To my fellow Christians, I write this to remind us all of our obligation to be faithful to our Lord’s command if we, indeed, proclaim Christ as Lord.  I also want to remind us all that we are to do what we do from a motive of love and with an attitude of genuine compassion for others.  As Peter wrote in 1 Peter 3:15, “Always be prepared to give an answer to everyone who asks you to give the reason for the hope that you have, but do this with gentleness and respect” (italics mine).  Yelling, protesting, accusing, and generally being a hateful jerk isn’t representing our Lord very well.  Be sensible and sensitive in where and how you share your faith.  If we are genuinely concerned for others and we believe in eternal consequences of believing in or rejecting Christ, then that compassion should show in our words and deeds.  (And it does take words to share the gospel, by the way.  Deeds alone don’t tell the whole story.)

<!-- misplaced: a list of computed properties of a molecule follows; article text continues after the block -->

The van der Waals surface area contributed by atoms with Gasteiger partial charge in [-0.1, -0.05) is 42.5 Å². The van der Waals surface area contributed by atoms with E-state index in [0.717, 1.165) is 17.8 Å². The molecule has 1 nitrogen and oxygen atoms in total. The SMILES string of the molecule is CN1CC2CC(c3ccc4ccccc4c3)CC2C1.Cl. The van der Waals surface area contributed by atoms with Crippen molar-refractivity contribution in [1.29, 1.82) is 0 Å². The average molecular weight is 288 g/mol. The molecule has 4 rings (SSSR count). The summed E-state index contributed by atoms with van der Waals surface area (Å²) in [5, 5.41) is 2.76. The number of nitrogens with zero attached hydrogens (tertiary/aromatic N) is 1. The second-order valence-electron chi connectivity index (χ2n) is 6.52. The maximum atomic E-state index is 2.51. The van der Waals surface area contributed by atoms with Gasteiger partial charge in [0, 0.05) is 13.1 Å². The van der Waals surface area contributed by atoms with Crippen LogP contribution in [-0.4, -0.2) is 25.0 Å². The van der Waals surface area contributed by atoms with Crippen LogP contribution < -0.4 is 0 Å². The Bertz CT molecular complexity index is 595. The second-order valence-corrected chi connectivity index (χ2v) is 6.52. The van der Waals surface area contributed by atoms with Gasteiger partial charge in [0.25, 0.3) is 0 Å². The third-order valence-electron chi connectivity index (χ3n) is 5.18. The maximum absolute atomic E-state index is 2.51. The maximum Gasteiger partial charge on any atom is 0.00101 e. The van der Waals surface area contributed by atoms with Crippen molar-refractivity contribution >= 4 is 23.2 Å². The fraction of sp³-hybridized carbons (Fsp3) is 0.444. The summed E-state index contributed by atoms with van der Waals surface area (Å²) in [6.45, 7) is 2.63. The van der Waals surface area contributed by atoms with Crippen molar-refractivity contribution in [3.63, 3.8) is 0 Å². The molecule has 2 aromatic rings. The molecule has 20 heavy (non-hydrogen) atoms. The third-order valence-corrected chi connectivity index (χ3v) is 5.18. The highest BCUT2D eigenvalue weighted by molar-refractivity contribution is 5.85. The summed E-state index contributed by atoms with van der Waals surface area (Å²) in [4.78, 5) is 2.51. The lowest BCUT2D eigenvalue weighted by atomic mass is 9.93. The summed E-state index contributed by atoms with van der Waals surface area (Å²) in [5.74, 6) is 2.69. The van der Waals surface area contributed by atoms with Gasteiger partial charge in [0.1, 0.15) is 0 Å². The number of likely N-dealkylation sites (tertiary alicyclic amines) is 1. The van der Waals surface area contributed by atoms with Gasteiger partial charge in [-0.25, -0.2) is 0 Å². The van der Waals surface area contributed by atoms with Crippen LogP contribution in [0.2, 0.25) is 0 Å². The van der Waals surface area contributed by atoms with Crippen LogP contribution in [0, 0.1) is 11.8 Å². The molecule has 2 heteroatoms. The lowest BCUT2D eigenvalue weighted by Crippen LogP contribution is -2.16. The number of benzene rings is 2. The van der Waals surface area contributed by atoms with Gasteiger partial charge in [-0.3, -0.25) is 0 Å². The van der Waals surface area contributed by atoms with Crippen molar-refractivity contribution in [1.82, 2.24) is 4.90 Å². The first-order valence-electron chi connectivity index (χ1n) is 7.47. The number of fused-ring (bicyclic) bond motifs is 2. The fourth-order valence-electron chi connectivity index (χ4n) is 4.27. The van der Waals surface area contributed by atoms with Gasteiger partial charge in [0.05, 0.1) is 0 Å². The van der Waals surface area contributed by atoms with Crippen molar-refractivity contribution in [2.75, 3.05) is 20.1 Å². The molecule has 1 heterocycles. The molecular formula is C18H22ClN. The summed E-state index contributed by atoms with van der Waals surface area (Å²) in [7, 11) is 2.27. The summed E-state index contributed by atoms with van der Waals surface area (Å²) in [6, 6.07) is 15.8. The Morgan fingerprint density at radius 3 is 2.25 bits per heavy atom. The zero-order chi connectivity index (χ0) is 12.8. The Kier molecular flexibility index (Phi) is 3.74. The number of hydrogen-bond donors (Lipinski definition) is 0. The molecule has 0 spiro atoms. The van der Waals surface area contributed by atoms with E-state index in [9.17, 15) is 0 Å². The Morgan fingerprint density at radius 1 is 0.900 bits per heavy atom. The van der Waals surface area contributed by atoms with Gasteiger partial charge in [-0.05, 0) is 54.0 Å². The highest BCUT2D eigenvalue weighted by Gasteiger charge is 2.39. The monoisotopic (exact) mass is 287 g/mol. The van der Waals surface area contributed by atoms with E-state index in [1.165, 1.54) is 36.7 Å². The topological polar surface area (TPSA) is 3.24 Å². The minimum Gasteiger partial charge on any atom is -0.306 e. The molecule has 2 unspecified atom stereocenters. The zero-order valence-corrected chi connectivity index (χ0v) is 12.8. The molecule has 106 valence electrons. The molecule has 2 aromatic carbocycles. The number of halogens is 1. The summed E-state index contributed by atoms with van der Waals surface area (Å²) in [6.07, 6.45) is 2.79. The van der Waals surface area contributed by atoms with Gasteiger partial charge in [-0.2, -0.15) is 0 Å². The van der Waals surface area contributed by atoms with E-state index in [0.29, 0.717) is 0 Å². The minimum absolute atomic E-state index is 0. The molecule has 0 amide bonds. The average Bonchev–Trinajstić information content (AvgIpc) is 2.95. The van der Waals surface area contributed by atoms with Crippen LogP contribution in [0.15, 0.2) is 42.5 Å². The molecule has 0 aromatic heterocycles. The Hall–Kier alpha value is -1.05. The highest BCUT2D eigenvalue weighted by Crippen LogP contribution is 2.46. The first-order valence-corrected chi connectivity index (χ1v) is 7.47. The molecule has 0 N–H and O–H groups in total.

This issue isn’t going away.  Serious Christians will continue to share their faith because doing so is necessary in order to be faithful.  Some hearers will listen and respond positively, while others will ignore the message, and yet others will try to stop them from sharing.  To the extent that more of us know why Christians can’t (and shouldn’t) keep their faith to themselves, the greater the likelihood we can understand and accept each other.